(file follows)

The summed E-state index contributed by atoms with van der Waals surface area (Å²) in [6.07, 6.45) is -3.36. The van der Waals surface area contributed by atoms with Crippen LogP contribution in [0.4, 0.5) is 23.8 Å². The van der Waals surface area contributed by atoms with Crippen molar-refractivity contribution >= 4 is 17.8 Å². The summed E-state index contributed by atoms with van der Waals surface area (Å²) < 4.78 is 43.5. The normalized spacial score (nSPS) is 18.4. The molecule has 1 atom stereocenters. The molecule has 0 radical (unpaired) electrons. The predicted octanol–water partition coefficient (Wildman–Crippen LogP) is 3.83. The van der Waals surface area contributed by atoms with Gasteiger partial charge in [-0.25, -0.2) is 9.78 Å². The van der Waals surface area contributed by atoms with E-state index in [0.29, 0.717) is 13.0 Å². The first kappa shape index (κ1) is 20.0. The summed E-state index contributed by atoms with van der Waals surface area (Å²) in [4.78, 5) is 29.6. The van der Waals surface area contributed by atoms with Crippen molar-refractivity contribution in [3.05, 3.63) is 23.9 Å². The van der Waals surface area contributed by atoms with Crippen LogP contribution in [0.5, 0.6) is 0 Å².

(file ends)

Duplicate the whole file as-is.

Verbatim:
The summed E-state index contributed by atoms with van der Waals surface area (Å²) in [6.07, 6.45) is -3.36. The van der Waals surface area contributed by atoms with Crippen LogP contribution in [0.4, 0.5) is 23.8 Å². The van der Waals surface area contributed by atoms with Crippen molar-refractivity contribution >= 4 is 17.8 Å². The summed E-state index contributed by atoms with van der Waals surface area (Å²) < 4.78 is 43.5. The normalized spacial score (nSPS) is 18.4. The molecule has 1 atom stereocenters. The molecule has 0 radical (unpaired) electrons. The predicted octanol–water partition coefficient (Wildman–Crippen LogP) is 3.83. The van der Waals surface area contributed by atoms with Gasteiger partial charge in [-0.25, -0.2) is 9.78 Å². The van der Waals surface area contributed by atoms with E-state index in [0.29, 0.717) is 13.0 Å². The first kappa shape index (κ1) is 20.0. The summed E-state index contributed by atoms with van der Waals surface area (Å²) in [4.78, 5) is 29.6. The van der Waals surface area contributed by atoms with Crippen molar-refractivity contribution in [3.05, 3.63) is 23.9 Å². The van der Waals surface area contributed by atoms with Crippen LogP contribution in [0.5, 0.6) is 0 Å².